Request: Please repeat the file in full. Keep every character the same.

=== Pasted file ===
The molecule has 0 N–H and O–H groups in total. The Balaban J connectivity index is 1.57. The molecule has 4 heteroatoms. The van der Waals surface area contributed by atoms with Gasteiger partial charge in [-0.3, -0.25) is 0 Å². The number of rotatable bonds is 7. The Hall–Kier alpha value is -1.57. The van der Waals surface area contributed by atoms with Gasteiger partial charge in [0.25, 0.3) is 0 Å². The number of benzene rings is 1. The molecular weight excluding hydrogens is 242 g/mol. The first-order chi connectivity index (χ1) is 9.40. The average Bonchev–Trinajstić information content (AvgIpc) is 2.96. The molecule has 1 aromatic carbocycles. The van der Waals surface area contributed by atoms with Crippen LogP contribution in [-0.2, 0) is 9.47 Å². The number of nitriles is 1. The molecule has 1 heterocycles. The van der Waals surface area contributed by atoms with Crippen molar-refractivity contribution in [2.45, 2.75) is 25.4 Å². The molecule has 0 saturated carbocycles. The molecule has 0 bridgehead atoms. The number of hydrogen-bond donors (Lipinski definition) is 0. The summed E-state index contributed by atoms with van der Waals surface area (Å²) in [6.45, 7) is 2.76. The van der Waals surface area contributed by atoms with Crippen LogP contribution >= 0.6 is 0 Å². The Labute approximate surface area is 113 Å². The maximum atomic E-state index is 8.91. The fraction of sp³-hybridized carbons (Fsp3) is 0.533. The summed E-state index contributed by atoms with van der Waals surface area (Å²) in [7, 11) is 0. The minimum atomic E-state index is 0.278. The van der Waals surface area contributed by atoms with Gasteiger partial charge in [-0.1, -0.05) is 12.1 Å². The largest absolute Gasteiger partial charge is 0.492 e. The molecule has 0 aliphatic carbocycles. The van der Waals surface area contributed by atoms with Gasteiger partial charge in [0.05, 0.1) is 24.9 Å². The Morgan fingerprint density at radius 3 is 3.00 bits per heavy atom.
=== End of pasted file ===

The molecule has 0 N–H and O–H groups in total. The Balaban J connectivity index is 1.57. The molecule has 4 heteroatoms. The van der Waals surface area contributed by atoms with Gasteiger partial charge in [-0.3, -0.25) is 0 Å². The number of rotatable bonds is 7. The Hall–Kier alpha value is -1.57. The van der Waals surface area contributed by atoms with Gasteiger partial charge in [0.25, 0.3) is 0 Å². The number of benzene rings is 1. The molecular weight excluding hydrogens is 242 g/mol. The first-order chi connectivity index (χ1) is 9.40. The average Bonchev–Trinajstić information content (AvgIpc) is 2.96. The molecule has 1 aromatic carbocycles. The van der Waals surface area contributed by atoms with Crippen LogP contribution in [-0.2, 0) is 9.47 Å². The number of nitriles is 1. The molecule has 1 heterocycles. The van der Waals surface area contributed by atoms with Crippen molar-refractivity contribution in [2.45, 2.75) is 25.4 Å². The molecule has 0 saturated carbocycles. The molecule has 0 bridgehead atoms. The number of hydrogen-bond donors (Lipinski definition) is 0. The summed E-state index contributed by atoms with van der Waals surface area (Å²) in [6.45, 7) is 2.76. The van der Waals surface area contributed by atoms with Crippen LogP contribution >= 0.6 is 0 Å². The Labute approximate surface area is 113 Å². The maximum atomic E-state index is 8.91. The fraction of sp³-hybridized carbons (Fsp3) is 0.533. The summed E-state index contributed by atoms with van der Waals surface area (Å²) in [7, 11) is 0. The minimum atomic E-state index is 0.278. The van der Waals surface area contributed by atoms with Gasteiger partial charge in [-0.1, -0.05) is 12.1 Å². The largest absolute Gasteiger partial charge is 0.492 e. The molecule has 0 aliphatic carbocycles. The van der Waals surface area contributed by atoms with Gasteiger partial charge in [0.05, 0.1) is 24.9 Å². The Morgan fingerprint density at radius 3 is 3.00 bits per heavy atom.